Fort Knox has featured in many movies over the years, often labelled as the most secure bank vault in the world. I just happened to watch the James Bond film ‘Gold Finger’ a month ago and it was interesting to see how the villains attempted and succeeded to get inside Fort Knox. OK, so the red laser mounted on the back of a truck simply sliced through the back door but none the less in the real world there is no place safer on earth to store your gold bullion!
I have posted a number of blogs over the past couple of years on OFTP2, a web based internet communications protocol designed from the ground up to transfer large files securely. ‘Securely’ being the operative word in this case as OFTP2 offers no less than three ways to secure a transaction or file as it is sent from A to B.
One of the reasons why car manufactures have been reluctant to exchange sensitive design information across the internet has been due to concerns of what would happen to their design data if it was somehow intercepted whilst being exchanged across the internet. OFTP2 has almost single handedly changed the perception of using the internet for secure transmission of design or other sensitive information. AS2 has seen widespread adoption in the retail space and it was hoped that AS3 would see traction in the market but for one reason or another it has struggled. Meanwhile OFTP2 has slowly been gaining traction, particularly in the automotive sector and it has almost become the standard across the European automotive industry for the exchange of large files between remote design centres across the world.
OFTP2 offers three levels of security but what are they and how do they offer a ‘Fort Knox level of security’ for exchanging files securely across the internet, well let’s find out.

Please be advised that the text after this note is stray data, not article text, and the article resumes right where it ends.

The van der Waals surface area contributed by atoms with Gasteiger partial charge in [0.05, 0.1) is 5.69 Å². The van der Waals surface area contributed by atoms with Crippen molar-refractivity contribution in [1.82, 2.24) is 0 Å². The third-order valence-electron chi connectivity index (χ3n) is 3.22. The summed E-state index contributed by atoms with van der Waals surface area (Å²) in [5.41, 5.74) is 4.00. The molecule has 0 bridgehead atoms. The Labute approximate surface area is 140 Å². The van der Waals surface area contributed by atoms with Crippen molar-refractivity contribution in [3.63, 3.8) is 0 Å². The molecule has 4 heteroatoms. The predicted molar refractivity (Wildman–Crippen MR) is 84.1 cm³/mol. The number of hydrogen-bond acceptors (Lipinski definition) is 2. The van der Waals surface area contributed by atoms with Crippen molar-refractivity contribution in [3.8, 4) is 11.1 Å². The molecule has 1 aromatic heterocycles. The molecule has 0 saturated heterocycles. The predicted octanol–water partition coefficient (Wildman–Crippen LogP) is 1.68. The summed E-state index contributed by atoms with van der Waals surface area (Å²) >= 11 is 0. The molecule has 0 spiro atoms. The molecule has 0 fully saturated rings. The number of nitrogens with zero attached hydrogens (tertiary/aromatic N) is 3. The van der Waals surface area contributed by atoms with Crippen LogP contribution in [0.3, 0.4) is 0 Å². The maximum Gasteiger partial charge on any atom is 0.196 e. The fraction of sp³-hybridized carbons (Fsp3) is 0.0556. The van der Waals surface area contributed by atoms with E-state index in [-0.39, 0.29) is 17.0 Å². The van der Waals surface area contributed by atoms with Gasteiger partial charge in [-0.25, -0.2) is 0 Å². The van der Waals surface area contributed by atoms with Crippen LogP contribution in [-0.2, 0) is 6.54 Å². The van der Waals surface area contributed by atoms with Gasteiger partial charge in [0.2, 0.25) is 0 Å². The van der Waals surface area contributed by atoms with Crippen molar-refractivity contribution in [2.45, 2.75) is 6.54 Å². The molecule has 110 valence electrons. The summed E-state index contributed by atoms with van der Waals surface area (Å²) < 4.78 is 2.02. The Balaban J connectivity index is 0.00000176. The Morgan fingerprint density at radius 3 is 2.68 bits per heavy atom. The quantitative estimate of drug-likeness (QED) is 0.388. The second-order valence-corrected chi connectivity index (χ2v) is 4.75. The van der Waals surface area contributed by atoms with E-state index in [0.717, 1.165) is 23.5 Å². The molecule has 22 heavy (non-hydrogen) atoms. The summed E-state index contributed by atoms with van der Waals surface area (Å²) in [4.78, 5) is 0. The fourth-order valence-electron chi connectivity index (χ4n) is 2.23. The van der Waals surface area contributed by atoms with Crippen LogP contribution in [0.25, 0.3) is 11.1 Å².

Firstly the transmission tunnel is secured between sender and receiver to offer authentication and session encryption. The secured session relies on the utilisation of Transport Layer Security (TLS) encrypted TCP/IP comms links. In addition the sender and receiver are authenticated by cryptographic keys (X509 certificates).
Secondly the data can be encrypted asymmetrically.
Thirdly, if the business process or legal environment requires signed documents, OFTP2 provides the ability to attach digital signatures to business documents.
In addition to the three levels of security, each company will need to secure an ID from Odette’s OSCAR system. OSCAR (Odette System for Coding And Registration) simply provides a way to identify a company and it allows the identifications of entities in all physical and information exchanges. OSCAR was designed specifically for the automotive industry as many companies today are using either their own organisation codes or codes provided by external third parties such as Dun and Bradstreet or GS1.
Finally, as well as an OSCAR ID, users will also need to acquire an Odette Certificate, this merely ensures that data received by a user comes from a trusted source. The Odette organisation has set up a dedicated Odette Certification Authority website, where these certificates can be acquired. These certificates are required for all OFTP2 related data exchanges, document and email signing & encryption for general internet application protection. Certificates issued by the Odette CA are recognised by the Odette Trust Service and ensure security and interoperability with business partners across the automotive industry.
Not every car manufacturer will implement all three levels of OFTP2 security, it will depend on their file exchange requirements and the level of expertise they have internally to manage such an environment. What companies may opt to do is implement level 1 security and then introduce level 2 and 3 over time as customer demand dictates. The key thing here is that the company has the choice of how to deploy OFTP2.
With more and more companies evaluating cloud based services, it is important that the communication lines to these cloud platforms are as secure as possible and OFTP2 provides the security to ensure that files/transactions remain safe as they travel across the public internet.